There is a determined honey lobby out there touting the health benefits of honey. That’s fine with me, as I am not an enemy of honey. On the other hand, honey, while “natural,” is not a completely harmless foodstuff, especially for infants. You wouldn’t know it reading the spate of news articles on a Penn State study touting the benefits of honey over cough medicine for kids:
The study found that a small dose of buckwheat honey given before bedtime provided better relief of nighttime cough and sleep difficulty in children than no treatment or dextromethorphan (DM), a cough suppressant found in many over-the-counter cold medications.
Honey did a better job reducing the severity, frequency and bothersome nature of nighttime cough from upper respiratory infection than DM or no treatment. Honey also showed a positive effect on the sleep quality of both the coughing child and the child’s parents. DM was not significantly better at alleviating symptoms than no treatment. (Medical News Today)
The study in question was a randomized trial involving 105 2 to 18 year olds seen for conditions that caused cough (presumably upper respiratory infections). The first night parents provided baseline information on how both they and their child slept. The next night they were randomized into groups that received honey, honey flavored DM or nothing. Outcome questions were the same as for the baseline (first) night. The honey and fake honey DM groups didn’t know the treatment, while those that received nothing obviously did. The press reports were that there was uniformly better sleep for both children and parents in the honey group.
Fine. But buried in the press reports (I haven’t seen the original paper) was a single sentence that usually stated that honey is safe for children over 12 months old. What it really should have said, however, is that honey may not be safe for children younger than 12 months. For a long time pediatricians have been warning parents that honey may be a source of infant botulism. Most botulism is caused by ingestion of botulinum toxin, an extremely potent poison that paralyzes muscles, including the muscles that are used to breathe. The toxin is produced by the botulism organism (Clostridium botulinum), which forms hardy spores when the environment is unfavorable but when it finds itself in airless environments with the right temperature and other features it needs for growth (say in an improperly canned food) it reverts to a vegetative form and produces toxin. Thus most botulism is caused by ingestion of the toxin [corrected]. Ingesting the organism either in spore form or vegetative form is not a risk.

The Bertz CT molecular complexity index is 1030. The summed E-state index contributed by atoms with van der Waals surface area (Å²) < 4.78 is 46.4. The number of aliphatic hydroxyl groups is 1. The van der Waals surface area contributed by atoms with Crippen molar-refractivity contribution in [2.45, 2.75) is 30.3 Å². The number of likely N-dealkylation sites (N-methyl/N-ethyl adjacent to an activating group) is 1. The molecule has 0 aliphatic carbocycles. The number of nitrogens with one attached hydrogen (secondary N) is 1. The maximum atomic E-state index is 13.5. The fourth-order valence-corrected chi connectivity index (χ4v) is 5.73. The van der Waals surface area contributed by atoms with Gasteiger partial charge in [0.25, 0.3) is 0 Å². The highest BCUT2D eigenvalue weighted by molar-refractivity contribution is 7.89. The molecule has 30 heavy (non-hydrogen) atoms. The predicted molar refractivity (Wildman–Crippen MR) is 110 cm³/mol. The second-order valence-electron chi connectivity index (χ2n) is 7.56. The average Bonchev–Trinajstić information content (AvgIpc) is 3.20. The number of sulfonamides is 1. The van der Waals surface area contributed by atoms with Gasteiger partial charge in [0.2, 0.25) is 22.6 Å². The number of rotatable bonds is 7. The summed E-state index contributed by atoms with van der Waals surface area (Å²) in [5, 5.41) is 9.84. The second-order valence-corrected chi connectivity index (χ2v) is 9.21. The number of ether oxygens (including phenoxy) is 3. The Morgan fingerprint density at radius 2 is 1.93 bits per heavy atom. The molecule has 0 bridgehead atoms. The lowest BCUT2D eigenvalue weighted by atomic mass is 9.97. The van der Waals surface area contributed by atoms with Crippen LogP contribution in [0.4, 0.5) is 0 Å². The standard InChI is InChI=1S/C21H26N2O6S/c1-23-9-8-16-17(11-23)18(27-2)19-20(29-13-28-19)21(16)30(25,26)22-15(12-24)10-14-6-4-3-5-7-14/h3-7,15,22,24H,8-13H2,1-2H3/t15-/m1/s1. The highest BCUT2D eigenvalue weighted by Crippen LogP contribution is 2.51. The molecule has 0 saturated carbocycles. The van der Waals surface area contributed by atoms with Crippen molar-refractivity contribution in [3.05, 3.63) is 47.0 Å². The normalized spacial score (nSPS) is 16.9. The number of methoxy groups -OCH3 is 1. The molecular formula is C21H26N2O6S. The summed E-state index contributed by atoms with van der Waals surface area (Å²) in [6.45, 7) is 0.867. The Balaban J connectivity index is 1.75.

Unless you are an infant. Infant botulism was first described in the 1970s. Its cause appeared to be ingestion of botulism spores which then were able to make toxin in the infant’s digestive tract. Apparently this can happen in infants but not older children or adults. The typical symptoms were babies that became constipated, had floppy arms, legs and neck, a weak cry and poor sucking and seemed lethargic. Where did the botulism spores come from? A series of epidemiologic studies (concise review here) identified honey as a major (although not the only) risk factor. The case fatality rate for infant botulism isn’t as high as the adult variety (less than 5%) but this is still a serious disease.
A recent FDA directive that cold and cough medicines not be given to children under 6 years of age will likely prompt many parents to use “natural” remedies and the publicity that honey is effective in reducing cough is likely to send many in that direction. It is unfortunate that study authors didn’t do more in their press releases and interviews to alert parents of infants that adding honey to their child’s diet if they are under a year old is not considered safe.
Many scientists worry (unduly in my view) they might “get burned” talking to reporters. I worry more the public will get burned when scientists who are too enthusiastic or too eager to promote their work talk to the press. Usually nothing bad happens, but this one has me a bit worried.